problems and their solutions are returned as well (
maxit are the corresponding components of the
control argument in the
optim L-BFGS-B method.
epsfac are parameters used for epsilon scaling in the auction algortihm. The algorithm starts with a “transaction cost” per bid of
epsfac^k * lasteps for some reasonable
k generating finer and finer approximate solutions as the
k counts down to zero. Note that in order for the procedure to make sense,
epsfac should be larger than one (typically two- to three-digit) and in order for the final solution to be exact
lasteps should be smaller than
n is the total number of points in either of the point patterns.
psearched are the shortlist length, the number of pivot candidates needed, and the percentage of
shortlists searched, respectively.
A data frame with columns
mass that specifies from which element of
a to which element of
b what amount of mass is sent in the optimal transport plan. For class
pgrid elements are specified as vector indices in terms of the usual column major enumeration of the matrices
b$mass. There are
plot methods for the classes
pp, which can plot this solution.
TRUE for the
revsimplex method, a list with components
prob giving the solutions and problems on the various scales considered. The solution on the finest scale (i.e. the output we obtain when setting
FALSE) is in
a is of class
b of class
p=2), an object of class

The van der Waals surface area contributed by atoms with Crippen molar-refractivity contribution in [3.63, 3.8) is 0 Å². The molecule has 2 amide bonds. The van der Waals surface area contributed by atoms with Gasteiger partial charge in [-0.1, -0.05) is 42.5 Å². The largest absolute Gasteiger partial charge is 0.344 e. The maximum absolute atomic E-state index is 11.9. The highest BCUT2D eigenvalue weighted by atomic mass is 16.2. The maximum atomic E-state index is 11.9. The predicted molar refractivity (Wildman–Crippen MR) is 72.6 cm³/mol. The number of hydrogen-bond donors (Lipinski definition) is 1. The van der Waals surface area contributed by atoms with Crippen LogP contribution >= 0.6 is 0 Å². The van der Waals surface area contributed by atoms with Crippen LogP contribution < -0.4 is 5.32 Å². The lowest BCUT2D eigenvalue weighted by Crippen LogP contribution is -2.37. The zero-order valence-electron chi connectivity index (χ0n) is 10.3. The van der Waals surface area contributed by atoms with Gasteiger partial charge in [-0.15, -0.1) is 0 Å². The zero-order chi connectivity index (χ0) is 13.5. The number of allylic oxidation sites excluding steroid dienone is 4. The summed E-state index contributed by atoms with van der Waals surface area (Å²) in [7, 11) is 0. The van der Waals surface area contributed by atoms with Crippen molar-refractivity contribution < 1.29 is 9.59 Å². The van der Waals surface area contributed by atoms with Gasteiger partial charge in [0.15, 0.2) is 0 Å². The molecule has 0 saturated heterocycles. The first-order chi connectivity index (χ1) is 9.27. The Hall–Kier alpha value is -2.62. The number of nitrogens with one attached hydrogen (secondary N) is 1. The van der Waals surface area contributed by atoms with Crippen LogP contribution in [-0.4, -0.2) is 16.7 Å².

power_diagram as described in the help for the function
plot method for class
pgrid can plot this solution.
The combination of the shielding-method with the CPLEX numerical solver outperforms the other algorithms by an order of magnitude for large problems (only applicable for
p=2 and objects of class
"pgrid"). If a local installation of CPLEX is available, the transport package can be linked against it during installation. See the file src/Makevars in the source package for instructions.
Dominic Schuhmacher [email protected]
Björn Bähre [email protected]
Carsten Gottschlich [email protected]
(original java code for
Bernhard Schmitzer [email protected]
F. Aurenhammer, F. Hoffmann and B. Aronov (1998). Minkowski-type theorems and least-squares clustering. Algorithmica 20(1), 61–76.
D. P. Bertsekas (1988). The auction algorithm: a distributed relaxation method for the assignment problem. Annals of Operations Research 14(1), 105–123.